It really does. You’ll want to get as diverse an attack selection as you possibly can since most enemies are weak to one or two attack types. One other wrinkle to combat is that your party spends “Action Points” to use attacks. You have this circular meter filling up during fights, from 1 to 12. Everybody shares the same AP pool, so if Blanc uses an attack that drains 4 AP, suddenly everyone else is limited to 8 AP (but AP is constantly going up). Hitting enemies with attack types that they’re weak against does not drain the AP gauge, which is why it’s important to have a diverse lineup of skills.

And then there are Break Attacks and Goddess Transformations…

No please stop.

This may all sound overwhelming but it eventually clicked with me. The biggest help is that when you switch Formations, little icons flash over each character’s face to remind you what kind of attack they’re set to use. One thing I will say is that once you create a Formation set for a given area’s unique enemy pool, you can zero in on weaknesses and grind for experience and equipment skills very easily. I found myself severely over-leveled in most situations thanks to this strategy. It’s pretty glorious.

How’s it look and sound?

Super Neptunia looks distinct from every other Nep-Nep game, and it looks good. Yeah, there are a lot of canned animations during cutscenes, but that’s more a genre trope than anything else. There’s a ton of voice acting, most of which is fantastic, and the music is subtle but enjoyable. I like the battle theme. Neptune sounds a lot of Quinn Morgendorffer (from Daria) which is probably unintentional but made me chuckle. Unfortunately, the game’s framerate starts to chug during battles involving a lot of animation and/or effects, to the point where input lag becomes a thing. Some of the scene transitions take a weirdly long time as well. Hopefully these things can be addressed in a patch.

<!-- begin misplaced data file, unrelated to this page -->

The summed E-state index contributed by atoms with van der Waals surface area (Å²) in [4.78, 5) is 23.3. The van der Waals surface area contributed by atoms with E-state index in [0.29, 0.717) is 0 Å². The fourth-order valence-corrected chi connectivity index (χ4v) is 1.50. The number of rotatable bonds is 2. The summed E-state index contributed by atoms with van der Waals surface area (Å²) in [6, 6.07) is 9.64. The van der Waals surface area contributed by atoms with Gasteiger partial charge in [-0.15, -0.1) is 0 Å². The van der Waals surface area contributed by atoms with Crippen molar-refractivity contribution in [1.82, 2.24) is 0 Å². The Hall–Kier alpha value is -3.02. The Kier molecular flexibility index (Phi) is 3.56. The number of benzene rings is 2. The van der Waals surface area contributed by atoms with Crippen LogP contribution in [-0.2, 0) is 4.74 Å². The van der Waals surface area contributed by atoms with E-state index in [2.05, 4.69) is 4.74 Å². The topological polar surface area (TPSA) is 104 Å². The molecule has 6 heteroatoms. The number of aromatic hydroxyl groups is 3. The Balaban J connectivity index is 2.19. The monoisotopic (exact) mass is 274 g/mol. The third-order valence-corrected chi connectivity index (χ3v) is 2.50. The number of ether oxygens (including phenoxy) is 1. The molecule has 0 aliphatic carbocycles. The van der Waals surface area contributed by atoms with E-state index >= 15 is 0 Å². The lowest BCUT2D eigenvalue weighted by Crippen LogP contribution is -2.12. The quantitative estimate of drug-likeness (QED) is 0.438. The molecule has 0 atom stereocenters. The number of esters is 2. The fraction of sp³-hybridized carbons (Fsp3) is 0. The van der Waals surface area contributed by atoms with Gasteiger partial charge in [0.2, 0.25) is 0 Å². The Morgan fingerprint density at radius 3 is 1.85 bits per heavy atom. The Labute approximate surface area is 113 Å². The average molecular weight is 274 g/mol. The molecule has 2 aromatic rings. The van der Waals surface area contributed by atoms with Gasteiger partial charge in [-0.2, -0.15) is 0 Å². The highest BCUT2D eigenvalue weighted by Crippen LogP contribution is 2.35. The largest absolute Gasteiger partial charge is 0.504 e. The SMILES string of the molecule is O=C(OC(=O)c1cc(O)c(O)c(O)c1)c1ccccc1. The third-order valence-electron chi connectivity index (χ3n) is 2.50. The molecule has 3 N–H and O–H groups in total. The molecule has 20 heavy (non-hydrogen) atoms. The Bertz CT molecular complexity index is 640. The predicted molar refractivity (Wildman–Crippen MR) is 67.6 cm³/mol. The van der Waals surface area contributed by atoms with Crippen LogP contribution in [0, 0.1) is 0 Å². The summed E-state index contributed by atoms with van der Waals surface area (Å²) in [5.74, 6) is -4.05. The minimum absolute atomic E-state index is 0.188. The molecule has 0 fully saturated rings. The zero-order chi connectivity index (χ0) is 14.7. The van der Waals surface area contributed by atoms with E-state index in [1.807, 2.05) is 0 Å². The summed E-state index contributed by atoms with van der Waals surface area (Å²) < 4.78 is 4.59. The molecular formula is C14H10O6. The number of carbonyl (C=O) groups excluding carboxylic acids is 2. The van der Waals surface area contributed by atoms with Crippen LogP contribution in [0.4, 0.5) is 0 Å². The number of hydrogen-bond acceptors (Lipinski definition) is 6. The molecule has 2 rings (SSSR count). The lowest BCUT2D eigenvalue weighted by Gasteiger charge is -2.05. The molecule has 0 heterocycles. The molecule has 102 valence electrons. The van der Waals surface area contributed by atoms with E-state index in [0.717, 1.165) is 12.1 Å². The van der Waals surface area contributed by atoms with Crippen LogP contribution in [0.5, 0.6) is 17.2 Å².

Given that this is an RPG, how’s the story?

It doesn’t make a ton of sense but it has its moments.

So do you like it?

Yeah, it’s a cute RPG that’s not super demanding and can easily be played while you watch TV or lie in bed. There are a few places where it’s not super clear what you’re supposed to do next (find all the Mysterious Grasses before visiting the fairgrounds, kids, and those Grasses are all in the Twin Mountains) but overall it’s pretty straightforward. And there's swimsuit DLC coming in July, so that's cool.

One more question before I go. Do you have any Neptunia figures?

To my eternal shame, I do not.


  • Combat is complicated, but once it clicks, very flexible
  • Good localization--several laugh-out-loud moments in the dialogue
  • Looks good, sounds great
  • Lots of opportunities to game the system and easily grind
  • Maps don't label the exits
  • Not always clear where you're supposed to go or what you're supposed to do
  • Performance issues
  • There's no warp spell, which the characters acknowledge, but it's still annoying


KDR_11kJune 27, 2019

But do you have any Neptunia dakis?

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Game Profile

Super Neptunia RPG Box Art

Genre RPG
Developer Artisan Studios

Worldwide Releases

na: Super Neptunia RPG
Release Cancelled
PublisherIdea Factory
eu: Super Neptunia RPG
Release Cancelled
PublisherIdea Factory